Excerpt from "A History of the Oranges"


Singularly free from devastation caused by atmospherical disturbances, the people plodded along complacently as far as that was permissible during the contentions with the Proprietors and minor irritations. Nearly ninety years were crops harvested in quantities, remunerative to the husbandman till a fateful June day, when the wrath of the elements was poured out upon the Mountain Society, laying waste property of value beyond computation and creating consternation the like of which had never been experienced.

New York newspapers did not mention the disaster till July 5, thirteen days afterward. The "gust," as it was called, appeared about four o'clock in the afternoon of June 22, 1756. Storm clouds soon after noon hovered over the community, indicating a thunder shower, expected at this season. Farmers were anticipating large crops from the acreage under cultivation, and fruit trees were laden with prospects of a goodly harvest. The cattle grazed contentedly in the meadow and elsewhere.

In an instant the swish and roar of the advancing wind admonished all within its sound that a shower of unusual violence was upon them Efforts were quickly made to secure portable property and livestock from contact with the threatening element. It advanced from the southwest and through the valley east of the First Mountain, its trail being over a mile and a half in length. The scene was dreadful to contemplate, as a wide line of destruction was marked on the landscape. Houses, barns, orchards, fences, corn fields, gardens and woodland all shared the same fate.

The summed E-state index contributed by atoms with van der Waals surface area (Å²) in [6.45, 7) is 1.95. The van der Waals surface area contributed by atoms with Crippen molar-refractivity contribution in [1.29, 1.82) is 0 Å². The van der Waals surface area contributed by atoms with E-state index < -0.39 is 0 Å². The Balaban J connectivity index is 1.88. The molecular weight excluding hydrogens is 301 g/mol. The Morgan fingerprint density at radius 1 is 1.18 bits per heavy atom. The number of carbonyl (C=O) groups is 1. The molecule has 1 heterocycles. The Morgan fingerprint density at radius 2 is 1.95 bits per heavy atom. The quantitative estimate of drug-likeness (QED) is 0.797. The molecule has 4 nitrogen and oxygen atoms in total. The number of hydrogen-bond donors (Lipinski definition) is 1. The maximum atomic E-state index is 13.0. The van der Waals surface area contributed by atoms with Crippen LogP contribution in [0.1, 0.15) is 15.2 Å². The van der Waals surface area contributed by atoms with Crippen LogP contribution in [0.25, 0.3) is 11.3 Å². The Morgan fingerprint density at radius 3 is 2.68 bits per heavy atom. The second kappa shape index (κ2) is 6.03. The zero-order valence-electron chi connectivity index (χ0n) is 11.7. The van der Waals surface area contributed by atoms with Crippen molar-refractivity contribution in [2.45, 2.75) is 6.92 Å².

"Many large trees are broken down," says the New York Mercury, and "carried to an incredible distance from the place where they stood. Among them were Samuel Pierson's Barn and Mill House, Justice Crane's Barn and part of his House. Captain Amos Harrison's House and Barn, two Widows named Ward, their Houses and Barns, and a new House belonging to one Dodd, almost finished, was entirely blown away."

Undauntedly the men came from all sections, attracted not by idle curiosity and to comment upon the misery of it all, but armed with implements of toil. Work was needed to restore the property as far as possible to its normal condition.


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